This year was a lot for you. I know that it was. You arrived early. You laminated everything. You graded a stack of papers on your back patio countless times, while simultaneously trying to paint your toenails. You handed out 248 band-aids, and 193 if them were for fingers that “hurt” but weren’t actually bleeding. You spent hundreds of dollars in the seemingly endless abyss that is the Target Dollar Spot. You lived on coffee, flavored water, and an occasional diet coke, which is ironic since you only had 1 bathroom break each day. You told 88 jokes, and for 82 of them, you were the only one who laughed. You jammed the copier 8 times, and 17 dry erase markers dried up because the caps were lost by students who shouldn’t have even been touching them in the first place. You handed out 571 pencils, and you received 11,397 emails. And, as we head into summer, your inbox is still pretty full.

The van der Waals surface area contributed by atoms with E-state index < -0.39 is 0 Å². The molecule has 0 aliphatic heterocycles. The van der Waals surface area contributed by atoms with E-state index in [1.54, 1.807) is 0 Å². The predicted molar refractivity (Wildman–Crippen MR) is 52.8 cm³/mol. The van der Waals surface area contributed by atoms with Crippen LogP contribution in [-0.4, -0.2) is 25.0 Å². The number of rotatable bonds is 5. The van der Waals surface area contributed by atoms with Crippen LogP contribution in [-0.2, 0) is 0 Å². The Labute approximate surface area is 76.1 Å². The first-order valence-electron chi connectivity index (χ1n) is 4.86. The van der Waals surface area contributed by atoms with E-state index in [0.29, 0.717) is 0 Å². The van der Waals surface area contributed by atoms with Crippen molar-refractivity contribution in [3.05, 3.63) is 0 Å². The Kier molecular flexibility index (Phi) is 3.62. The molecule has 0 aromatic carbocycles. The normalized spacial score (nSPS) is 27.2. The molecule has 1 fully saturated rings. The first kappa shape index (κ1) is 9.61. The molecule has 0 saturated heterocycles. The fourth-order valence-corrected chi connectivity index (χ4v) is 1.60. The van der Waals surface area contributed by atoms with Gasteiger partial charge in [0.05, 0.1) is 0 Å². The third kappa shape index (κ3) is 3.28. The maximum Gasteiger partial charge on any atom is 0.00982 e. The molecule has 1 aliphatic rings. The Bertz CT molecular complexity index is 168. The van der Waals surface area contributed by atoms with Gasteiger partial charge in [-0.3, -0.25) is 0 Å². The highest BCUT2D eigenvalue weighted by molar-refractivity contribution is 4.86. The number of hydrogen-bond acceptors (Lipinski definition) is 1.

And while that craziness happened, you also did some truly amazing things. You dried a child’s wet eyes 39 times. You lost 6 hours of sleep worrying about the student whose parents are going through a divorce. You gave 271 high fives to kids who needed encouragement. You helped resolve a friendship scuffle 8 times, ensuring no one sat alone at lunch. You skipped your own lunch 67 times to make sure your lessons were polished for your classes so your kids could learn most effectively. You wrote 35 positive notes home, you complimented a cool hair cut 59 times, and most importantly, you made children smile more times than you can count.

And, in return, their smiles put a smile on your very own face.